Dobson and Norris Guilty of Stephen Lawrence murder



Doreen, Neville and the rest of the Lawrence family have had to wait nearly 19 years for justice to be done. Today at the Old Bailey, - a jury of their peers found Gary Dobson and David Norris guilty of Stephen’s murder.

The murder itself was savage. Stephen’s best friend Duwanye Brooks described the attack as a ‘pack of animals’ savaging its prey . But the handling of the case exposed a level of racism that was to literally rock the establishment. After years of relentless campaigning Jack Straw capitulated to the demands of Doreen Lawrence flanked by Bernie Grant and Paul Boteng. Jack Straw announced in the run up to the 1997 general election, at an OBV/1990 Trust event, that if Labour won there would be a Public inquiry into Stephen’s death.

In what was one of the most exhaustive Public Inquiries of its kind Judge Macpherson’s conclusion was to lead to a nation and its institutions to engage in a soul searching process to confront the nations systemic prejudice towards Black people.

Focusing on the Metropolitan police force the report said the Met could no longer hide behind the much used phrase, ‘We have no racism here, just occasionally one rotten apple in barrel’. Macpherson, articulated what many Black people knew for a very long time the level of racial prejudice was not the preserve of ‘a rotten apple’, but an ingrained culture, delivered through policy and practice. A practice that routinely viewed Black people as criminals, there to be used and abused.

Machperson’s brilliant articulation –institutional racism -could easily translate,- in varying degrees- to every institution in the country. Much of its brilliance was to precisely move the debate away from the ‘one bad apple’, to say, ‘sometimes we collectively act in a prejudice way and we don’t even know we are doing it’. Macpherson suggested we look at the data: Stop and Search findings for example indicated that something was going badly wrong. Looking at the data suggested that if everyone was being treated fairly how do we account for these shocking statics, in which Black people in education, health, employment, housing and the criminal justice system are failed so badly?

A nation was forced confront these monumental questions, which it did for a very short time. The Oldham Riots, the Twin towers of 9/11 and closer to home underground bombings of 7/7 largely put paid to that. Effectively tackling race inequality would eventually fall off the agenda. Tackling home grown terrorism and a gorging of Islamaphobia has marked out the last decade.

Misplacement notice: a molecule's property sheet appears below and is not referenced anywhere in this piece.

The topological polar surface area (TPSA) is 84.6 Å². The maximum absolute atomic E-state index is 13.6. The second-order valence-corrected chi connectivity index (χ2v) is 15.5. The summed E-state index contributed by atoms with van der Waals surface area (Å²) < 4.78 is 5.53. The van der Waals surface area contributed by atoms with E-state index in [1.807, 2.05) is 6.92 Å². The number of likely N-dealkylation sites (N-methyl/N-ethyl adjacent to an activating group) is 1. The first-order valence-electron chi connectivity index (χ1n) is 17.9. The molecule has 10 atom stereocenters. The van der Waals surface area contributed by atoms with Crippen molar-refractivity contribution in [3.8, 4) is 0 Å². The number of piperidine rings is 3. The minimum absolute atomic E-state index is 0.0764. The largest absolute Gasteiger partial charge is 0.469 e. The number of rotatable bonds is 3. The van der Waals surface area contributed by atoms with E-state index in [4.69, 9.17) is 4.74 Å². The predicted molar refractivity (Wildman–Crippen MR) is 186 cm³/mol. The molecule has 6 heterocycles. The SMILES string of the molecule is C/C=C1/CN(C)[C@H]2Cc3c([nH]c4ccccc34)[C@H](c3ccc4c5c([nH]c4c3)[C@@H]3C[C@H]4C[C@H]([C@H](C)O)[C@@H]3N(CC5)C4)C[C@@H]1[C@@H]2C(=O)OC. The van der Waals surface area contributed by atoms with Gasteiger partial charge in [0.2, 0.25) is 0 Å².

But today is a celebration of sorts, first to the resilience of the Lawrence family. Praise too to a police force that never gave up. But in our joy of finding closure in this case, we must sadly be reminded, the gains of institutional change are once again being eroded, and a number of police forces have on their doorsteps a number of controversial Black deaths whilst in their custody.

Right now though lets rejoice for Doreen, Neville and rest of the Lawrence family. Our justice system has done us proud.

Simon Woolley

Archived Comments

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We have a judiciary made up

We have a judiciary made up almost entirely of white Judges from a particular background. The Judiciary is structurally institutional racist. Yet they have been exempt from Euqality Act 2010. We need a root and branch reform now. Lord Judge and Lord Neuberger are both paid twice as much as the Prime Minister, If they are not capable in bringing in reform within a specific time frame, they should resign.

Finally ... British Justice delivers

I know this has been a long time coming, and I fully appreciate the pain and the suffering that the Lawrence family have endured over the years. But finally, Justice has been done. I have always had a blind faith in British Justice - I am glad that it has finally (long overdue) been delivered in this case. Well done to the Lawrence family for staying strong, hanging in there, fighting on and never giving up. I wish I could follow their example!